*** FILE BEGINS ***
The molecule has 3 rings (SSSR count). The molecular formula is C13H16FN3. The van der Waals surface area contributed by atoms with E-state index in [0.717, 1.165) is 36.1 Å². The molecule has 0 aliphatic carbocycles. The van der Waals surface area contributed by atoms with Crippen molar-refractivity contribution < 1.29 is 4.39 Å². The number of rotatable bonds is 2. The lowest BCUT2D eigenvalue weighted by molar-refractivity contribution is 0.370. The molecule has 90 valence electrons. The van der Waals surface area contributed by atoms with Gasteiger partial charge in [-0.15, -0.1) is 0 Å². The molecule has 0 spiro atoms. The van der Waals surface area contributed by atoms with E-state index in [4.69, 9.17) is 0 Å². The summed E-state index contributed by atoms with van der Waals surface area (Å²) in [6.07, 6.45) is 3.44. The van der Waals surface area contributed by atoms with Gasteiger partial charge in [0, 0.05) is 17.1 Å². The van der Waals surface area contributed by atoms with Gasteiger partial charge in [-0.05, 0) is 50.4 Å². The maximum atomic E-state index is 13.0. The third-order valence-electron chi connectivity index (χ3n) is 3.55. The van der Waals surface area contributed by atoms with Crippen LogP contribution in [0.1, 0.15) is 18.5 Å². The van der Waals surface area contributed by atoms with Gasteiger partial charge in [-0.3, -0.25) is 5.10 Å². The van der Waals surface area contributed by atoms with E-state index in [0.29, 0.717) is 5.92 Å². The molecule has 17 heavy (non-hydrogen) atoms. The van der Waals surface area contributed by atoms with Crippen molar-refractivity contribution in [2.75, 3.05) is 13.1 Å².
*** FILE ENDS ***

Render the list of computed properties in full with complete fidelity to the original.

The molecule has 3 rings (SSSR count). The molecular formula is C13H16FN3. The van der Waals surface area contributed by atoms with E-state index in [0.717, 1.165) is 36.1 Å². The molecule has 0 aliphatic carbocycles. The van der Waals surface area contributed by atoms with Crippen molar-refractivity contribution < 1.29 is 4.39 Å². The number of rotatable bonds is 2. The lowest BCUT2D eigenvalue weighted by molar-refractivity contribution is 0.370. The molecule has 90 valence electrons. The van der Waals surface area contributed by atoms with Gasteiger partial charge in [-0.15, -0.1) is 0 Å². The molecule has 0 spiro atoms. The van der Waals surface area contributed by atoms with E-state index in [4.69, 9.17) is 0 Å². The summed E-state index contributed by atoms with van der Waals surface area (Å²) in [6.07, 6.45) is 3.44. The van der Waals surface area contributed by atoms with Gasteiger partial charge in [0, 0.05) is 17.1 Å². The van der Waals surface area contributed by atoms with Gasteiger partial charge in [-0.05, 0) is 50.4 Å². The maximum atomic E-state index is 13.0. The third-order valence-electron chi connectivity index (χ3n) is 3.55. The van der Waals surface area contributed by atoms with Crippen LogP contribution in [0.1, 0.15) is 18.5 Å². The van der Waals surface area contributed by atoms with Gasteiger partial charge in [-0.3, -0.25) is 5.10 Å². The van der Waals surface area contributed by atoms with E-state index in [0.29, 0.717) is 5.92 Å². The molecule has 17 heavy (non-hydrogen) atoms. The van der Waals surface area contributed by atoms with Crippen molar-refractivity contribution in [2.75, 3.05) is 13.1 Å².